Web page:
Have we anything to learn from the Americans about the future of our High Streets? Having just returned from a road trip along the east coast and the Appalachians I think we can learn from their mistakes. The development of the strip mall, a group of buildings housing several retail stores with a shared parking lot, have led to the decline of the downtown areas. They form a “sprawl” along the highways leading to a town. Bill Bryson described this vividly in his book the Lost Continent back in 1988. Now the strip malls themselves are in decline. I saw lots of vacant lots with the box like buildings beginning to decay. Just outside Asheville I came across a complete empty mall. This isn’t an isolated example and bloggers like dumpystripmalls are recording closures.
I’ve always thought that the strip malls are terribly inconvenient. You have to shlep from mall to mall confronting the traffic, it’s inefficient in both time and fuel and they are not attractive places. I’m pleased to learn I’m not alone in this. In this article about land use they conclude that the future of retail in the States belongs to town centres and main streets. Some of the towns I saw that were beginning to see the renaissance of their downtown areas were so vibrant and interesting. Culpeper and Ashville were two of the best places I visited. There were some common threads to their development. Some shop space was being used for art and community projects. There was a good range of shops many providing aritisan goods and crafts. Most had a micro-brewery making some really interesting craft beers. In Ashville there were seven!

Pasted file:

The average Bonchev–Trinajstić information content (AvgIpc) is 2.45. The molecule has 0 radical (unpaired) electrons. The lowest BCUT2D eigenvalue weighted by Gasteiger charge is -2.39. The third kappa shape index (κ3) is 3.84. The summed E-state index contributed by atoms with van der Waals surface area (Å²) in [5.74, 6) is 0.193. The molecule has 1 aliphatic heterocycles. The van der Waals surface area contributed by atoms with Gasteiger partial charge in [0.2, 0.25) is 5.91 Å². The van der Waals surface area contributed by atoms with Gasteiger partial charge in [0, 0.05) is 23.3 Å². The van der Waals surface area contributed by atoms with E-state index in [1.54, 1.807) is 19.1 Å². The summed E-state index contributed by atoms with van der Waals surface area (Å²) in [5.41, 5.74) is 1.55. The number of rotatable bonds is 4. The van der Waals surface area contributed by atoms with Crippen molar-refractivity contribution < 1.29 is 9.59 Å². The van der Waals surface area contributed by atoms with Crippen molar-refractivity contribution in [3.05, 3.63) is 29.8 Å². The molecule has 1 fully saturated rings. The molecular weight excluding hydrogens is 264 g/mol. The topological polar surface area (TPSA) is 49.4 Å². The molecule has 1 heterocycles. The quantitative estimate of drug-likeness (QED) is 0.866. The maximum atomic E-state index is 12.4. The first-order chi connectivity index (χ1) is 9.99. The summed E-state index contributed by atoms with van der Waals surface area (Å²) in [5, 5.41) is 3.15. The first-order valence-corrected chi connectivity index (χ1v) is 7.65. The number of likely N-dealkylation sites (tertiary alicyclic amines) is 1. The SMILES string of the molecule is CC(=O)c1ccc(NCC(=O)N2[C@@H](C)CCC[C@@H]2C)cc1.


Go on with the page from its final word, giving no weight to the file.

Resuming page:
We may not have the same sprawl as in the States but we do have our own version. In Charlton there is a sprawl along Bugsby Way and there are plans to expand it. The strategic objective in the Charlton Masterplan is to“Stitch together the retail and residential neighbourhoods” which sounds like a lot of meaningless fluff. Sainsburys are re-locating to the Woolwich Road and there is a new Marks & Spencer store planned. On top of this just down the road in Woolwich is the Tesco monolith overshadowing General Gordon Square. It seems to me that there is a policy conflict – a desire to maintain our historic town centres and have shopping centres or our version of the strip mall. In a time of economic decline and austerity is this feasible?